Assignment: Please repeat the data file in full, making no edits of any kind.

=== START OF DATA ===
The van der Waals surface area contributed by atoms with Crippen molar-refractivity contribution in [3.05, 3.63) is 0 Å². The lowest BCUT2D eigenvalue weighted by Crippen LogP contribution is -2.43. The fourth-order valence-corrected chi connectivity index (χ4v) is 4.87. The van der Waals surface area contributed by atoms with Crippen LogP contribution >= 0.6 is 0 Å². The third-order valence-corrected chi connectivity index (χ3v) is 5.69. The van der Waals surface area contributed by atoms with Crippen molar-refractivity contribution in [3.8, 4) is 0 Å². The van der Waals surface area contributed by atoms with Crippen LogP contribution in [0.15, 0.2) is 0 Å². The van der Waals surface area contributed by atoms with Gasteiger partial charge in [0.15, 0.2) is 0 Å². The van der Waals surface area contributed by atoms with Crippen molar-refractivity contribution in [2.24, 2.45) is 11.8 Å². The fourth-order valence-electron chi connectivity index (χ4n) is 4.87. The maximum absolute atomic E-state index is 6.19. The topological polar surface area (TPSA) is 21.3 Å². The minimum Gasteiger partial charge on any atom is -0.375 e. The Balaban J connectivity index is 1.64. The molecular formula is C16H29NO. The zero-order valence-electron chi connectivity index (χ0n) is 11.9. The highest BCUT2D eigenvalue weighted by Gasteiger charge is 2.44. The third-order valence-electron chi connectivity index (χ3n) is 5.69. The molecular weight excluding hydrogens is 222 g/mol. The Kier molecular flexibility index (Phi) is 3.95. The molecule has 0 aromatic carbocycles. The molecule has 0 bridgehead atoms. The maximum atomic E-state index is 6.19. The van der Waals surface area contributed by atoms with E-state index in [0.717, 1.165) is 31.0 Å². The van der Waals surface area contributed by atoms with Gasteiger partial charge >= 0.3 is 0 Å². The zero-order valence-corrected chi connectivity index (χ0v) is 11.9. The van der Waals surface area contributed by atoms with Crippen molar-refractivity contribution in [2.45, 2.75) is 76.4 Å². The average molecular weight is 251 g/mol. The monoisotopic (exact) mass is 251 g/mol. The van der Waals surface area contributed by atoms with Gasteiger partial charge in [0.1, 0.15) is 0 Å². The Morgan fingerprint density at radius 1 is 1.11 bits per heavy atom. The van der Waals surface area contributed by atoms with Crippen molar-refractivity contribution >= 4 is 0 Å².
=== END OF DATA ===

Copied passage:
The van der Waals surface area contributed by atoms with Crippen molar-refractivity contribution in [3.05, 3.63) is 0 Å². The lowest BCUT2D eigenvalue weighted by Crippen LogP contribution is -2.43. The fourth-order valence-corrected chi connectivity index (χ4v) is 4.87. The van der Waals surface area contributed by atoms with Crippen LogP contribution >= 0.6 is 0 Å². The third-order valence-corrected chi connectivity index (χ3v) is 5.69. The van der Waals surface area contributed by atoms with Crippen molar-refractivity contribution in [3.8, 4) is 0 Å². The van der Waals surface area contributed by atoms with Crippen LogP contribution in [0.15, 0.2) is 0 Å². The van der Waals surface area contributed by atoms with Gasteiger partial charge in [0.15, 0.2) is 0 Å². The van der Waals surface area contributed by atoms with Crippen molar-refractivity contribution in [2.24, 2.45) is 11.8 Å². The fourth-order valence-electron chi connectivity index (χ4n) is 4.87. The maximum absolute atomic E-state index is 6.19. The topological polar surface area (TPSA) is 21.3 Å². The minimum Gasteiger partial charge on any atom is -0.375 e. The Balaban J connectivity index is 1.64. The molecular formula is C16H29NO. The zero-order valence-electron chi connectivity index (χ0n) is 11.9. The highest BCUT2D eigenvalue weighted by Gasteiger charge is 2.44. The third-order valence-electron chi connectivity index (χ3n) is 5.69. The molecular weight excluding hydrogens is 222 g/mol. The Kier molecular flexibility index (Phi) is 3.95. The molecule has 0 aromatic carbocycles. The molecule has 0 bridgehead atoms. The maximum atomic E-state index is 6.19. The van der Waals surface area contributed by atoms with E-state index in [0.717, 1.165) is 31.0 Å². The van der Waals surface area contributed by atoms with Gasteiger partial charge >= 0.3 is 0 Å². The zero-order valence-corrected chi connectivity index (χ0v) is 11.9. The van der Waals surface area contributed by atoms with Crippen molar-refractivity contribution in [2.45, 2.75) is 76.4 Å². The average molecular weight is 251 g/mol. The monoisotopic (exact) mass is 251 g/mol. The van der Waals surface area contributed by atoms with Gasteiger partial charge in [0.1, 0.15) is 0 Å². The Morgan fingerprint density at radius 1 is 1.11 bits per heavy atom. The van der Waals surface area contributed by atoms with Crippen molar-refractivity contribution >= 4 is 0 Å².